Adobe House

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Tourists will relive a bit of the past when they visit the Adobe House located at the Prairie Dog State Park. This earthen-walled structure is the only one in Kansas on its original location and preserved as a museum. As near as can be determined, the house was constructed in 1892, by the John Spencer family.

The Adobe House was constructed out of a mixture of mud and straw, called adobe, which can be viewed on the interior walls. A horse was used – traveling in a circular trench in which dirt, water, and straw were added, and mixed to the proper consistency. The mixture was then formed into bricks, put in place, and given a smooth coat of the same mixture.

After the construction of the Lake Sebelius Dam, the adjoining land became the Prairie Dog State Park. This area was to include picnic shelters, bathhouses, and the old adobe house was to be torn down. Interested citizens protested and wanted it preserved. A volunteer group worked on the building. They fixed the roof, the deteriorating walls, replaced missing windows, cleaned the interior, and furnished it with antique furniture donated by interested persons. Recently, the Adobe Home has been extensively renovated.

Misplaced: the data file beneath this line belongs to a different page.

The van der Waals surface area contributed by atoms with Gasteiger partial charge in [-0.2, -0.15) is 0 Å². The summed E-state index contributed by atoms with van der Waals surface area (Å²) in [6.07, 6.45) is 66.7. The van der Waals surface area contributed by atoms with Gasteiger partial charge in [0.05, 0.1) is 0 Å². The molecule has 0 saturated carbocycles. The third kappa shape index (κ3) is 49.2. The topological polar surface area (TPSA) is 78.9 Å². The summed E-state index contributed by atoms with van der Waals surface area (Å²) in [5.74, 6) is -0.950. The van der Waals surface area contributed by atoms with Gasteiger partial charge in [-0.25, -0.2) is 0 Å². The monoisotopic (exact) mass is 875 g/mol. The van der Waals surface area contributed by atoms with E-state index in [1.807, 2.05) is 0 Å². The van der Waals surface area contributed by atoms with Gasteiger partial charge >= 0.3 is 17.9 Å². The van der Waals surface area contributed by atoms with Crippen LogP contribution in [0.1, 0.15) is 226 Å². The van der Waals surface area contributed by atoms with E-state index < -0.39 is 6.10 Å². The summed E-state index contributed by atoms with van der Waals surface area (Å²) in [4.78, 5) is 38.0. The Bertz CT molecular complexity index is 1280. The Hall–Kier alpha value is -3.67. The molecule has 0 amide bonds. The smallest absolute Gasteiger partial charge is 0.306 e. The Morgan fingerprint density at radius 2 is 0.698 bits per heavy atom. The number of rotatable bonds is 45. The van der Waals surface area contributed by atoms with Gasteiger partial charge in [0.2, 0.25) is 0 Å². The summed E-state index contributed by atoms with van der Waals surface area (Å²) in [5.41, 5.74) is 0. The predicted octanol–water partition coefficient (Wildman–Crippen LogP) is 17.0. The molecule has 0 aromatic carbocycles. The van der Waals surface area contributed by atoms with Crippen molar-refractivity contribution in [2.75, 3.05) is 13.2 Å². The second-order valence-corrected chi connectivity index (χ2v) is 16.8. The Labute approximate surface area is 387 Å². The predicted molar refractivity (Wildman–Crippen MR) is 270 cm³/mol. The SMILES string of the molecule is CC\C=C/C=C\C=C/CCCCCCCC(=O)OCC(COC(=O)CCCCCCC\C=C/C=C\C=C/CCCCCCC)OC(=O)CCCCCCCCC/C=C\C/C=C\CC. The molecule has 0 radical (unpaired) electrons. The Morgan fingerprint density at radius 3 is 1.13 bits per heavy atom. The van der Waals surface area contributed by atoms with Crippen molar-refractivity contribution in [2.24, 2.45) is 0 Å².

During the construction of the dam, an old wagon was discovered buried under 19′ of earth in the old original Burlington Railroad fill. It became visible when the shoreline of the reservoir was worked. The wagon, which is an old-type two-horse, dirt-moving slip, was recovered and donated to be placed near the house. A windmill with a wooden wheel was also moved in.rn

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